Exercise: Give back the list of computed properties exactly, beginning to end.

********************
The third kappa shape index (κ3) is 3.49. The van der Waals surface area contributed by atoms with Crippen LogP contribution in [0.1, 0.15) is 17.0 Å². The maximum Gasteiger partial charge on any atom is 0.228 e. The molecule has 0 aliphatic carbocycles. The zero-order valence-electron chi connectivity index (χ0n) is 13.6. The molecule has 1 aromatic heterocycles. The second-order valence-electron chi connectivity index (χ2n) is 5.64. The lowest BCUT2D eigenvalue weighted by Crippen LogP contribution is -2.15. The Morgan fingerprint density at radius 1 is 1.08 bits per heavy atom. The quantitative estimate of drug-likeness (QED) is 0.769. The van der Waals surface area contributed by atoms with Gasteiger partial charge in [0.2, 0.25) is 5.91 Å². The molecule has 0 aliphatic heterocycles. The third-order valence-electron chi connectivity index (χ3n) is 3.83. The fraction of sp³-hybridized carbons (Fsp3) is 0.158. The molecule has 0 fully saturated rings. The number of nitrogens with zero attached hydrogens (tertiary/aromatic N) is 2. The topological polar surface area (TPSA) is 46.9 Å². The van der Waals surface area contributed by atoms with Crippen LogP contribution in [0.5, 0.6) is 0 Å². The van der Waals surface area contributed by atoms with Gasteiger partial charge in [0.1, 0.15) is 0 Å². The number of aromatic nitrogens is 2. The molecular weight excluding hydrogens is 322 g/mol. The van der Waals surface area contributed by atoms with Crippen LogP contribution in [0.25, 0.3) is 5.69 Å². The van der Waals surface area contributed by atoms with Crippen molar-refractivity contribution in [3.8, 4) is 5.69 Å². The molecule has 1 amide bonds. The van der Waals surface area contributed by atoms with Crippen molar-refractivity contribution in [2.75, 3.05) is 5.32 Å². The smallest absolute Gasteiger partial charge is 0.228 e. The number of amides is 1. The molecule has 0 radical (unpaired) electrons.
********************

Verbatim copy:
The third kappa shape index (κ3) is 3.49. The van der Waals surface area contributed by atoms with Crippen LogP contribution in [0.1, 0.15) is 17.0 Å². The maximum Gasteiger partial charge on any atom is 0.228 e. The molecule has 0 aliphatic carbocycles. The zero-order valence-electron chi connectivity index (χ0n) is 13.6. The molecule has 1 aromatic heterocycles. The second-order valence-electron chi connectivity index (χ2n) is 5.64. The lowest BCUT2D eigenvalue weighted by Crippen LogP contribution is -2.15. The Morgan fingerprint density at radius 1 is 1.08 bits per heavy atom. The quantitative estimate of drug-likeness (QED) is 0.769. The van der Waals surface area contributed by atoms with Gasteiger partial charge in [0.2, 0.25) is 5.91 Å². The molecule has 0 aliphatic heterocycles. The third-order valence-electron chi connectivity index (χ3n) is 3.83. The fraction of sp³-hybridized carbons (Fsp3) is 0.158. The molecule has 0 fully saturated rings. The number of nitrogens with zero attached hydrogens (tertiary/aromatic N) is 2. The topological polar surface area (TPSA) is 46.9 Å². The van der Waals surface area contributed by atoms with Crippen LogP contribution in [0.5, 0.6) is 0 Å². The van der Waals surface area contributed by atoms with Gasteiger partial charge in [0.1, 0.15) is 0 Å². The number of aromatic nitrogens is 2. The molecular weight excluding hydrogens is 322 g/mol. The van der Waals surface area contributed by atoms with Crippen LogP contribution in [0.25, 0.3) is 5.69 Å². The van der Waals surface area contributed by atoms with Crippen molar-refractivity contribution in [3.8, 4) is 5.69 Å². The molecule has 1 amide bonds. The van der Waals surface area contributed by atoms with Crippen molar-refractivity contribution in [2.75, 3.05) is 5.32 Å². The smallest absolute Gasteiger partial charge is 0.228 e. The number of amides is 1. The molecule has 0 radical (unpaired) electrons.